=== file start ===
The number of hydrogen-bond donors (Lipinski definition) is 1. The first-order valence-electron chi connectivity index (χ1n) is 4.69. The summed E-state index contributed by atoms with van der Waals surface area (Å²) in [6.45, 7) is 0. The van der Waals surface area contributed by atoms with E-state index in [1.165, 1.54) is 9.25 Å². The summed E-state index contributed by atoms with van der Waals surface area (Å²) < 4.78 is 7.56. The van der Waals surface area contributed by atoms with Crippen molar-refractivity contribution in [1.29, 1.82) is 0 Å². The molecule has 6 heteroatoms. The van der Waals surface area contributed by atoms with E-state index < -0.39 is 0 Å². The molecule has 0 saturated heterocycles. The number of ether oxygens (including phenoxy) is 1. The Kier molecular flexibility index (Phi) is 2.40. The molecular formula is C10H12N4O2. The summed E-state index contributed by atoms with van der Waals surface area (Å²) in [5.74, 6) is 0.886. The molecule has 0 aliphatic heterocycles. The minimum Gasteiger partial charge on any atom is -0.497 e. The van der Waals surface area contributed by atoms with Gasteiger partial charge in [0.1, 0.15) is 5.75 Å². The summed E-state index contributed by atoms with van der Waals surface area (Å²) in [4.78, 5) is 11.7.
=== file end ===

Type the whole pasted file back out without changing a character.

The number of hydrogen-bond donors (Lipinski definition) is 1. The first-order valence-electron chi connectivity index (χ1n) is 4.69. The summed E-state index contributed by atoms with van der Waals surface area (Å²) in [6.45, 7) is 0. The van der Waals surface area contributed by atoms with E-state index in [1.165, 1.54) is 9.25 Å². The summed E-state index contributed by atoms with van der Waals surface area (Å²) < 4.78 is 7.56. The van der Waals surface area contributed by atoms with Crippen molar-refractivity contribution in [1.29, 1.82) is 0 Å². The molecule has 6 heteroatoms. The van der Waals surface area contributed by atoms with E-state index < -0.39 is 0 Å². The molecule has 0 saturated heterocycles. The number of ether oxygens (including phenoxy) is 1. The Kier molecular flexibility index (Phi) is 2.40. The molecular formula is C10H12N4O2. The summed E-state index contributed by atoms with van der Waals surface area (Å²) in [5.74, 6) is 0.886. The molecule has 0 aliphatic heterocycles. The minimum Gasteiger partial charge on any atom is -0.497 e. The van der Waals surface area contributed by atoms with Gasteiger partial charge in [0.1, 0.15) is 5.75 Å². The summed E-state index contributed by atoms with van der Waals surface area (Å²) in [4.78, 5) is 11.7.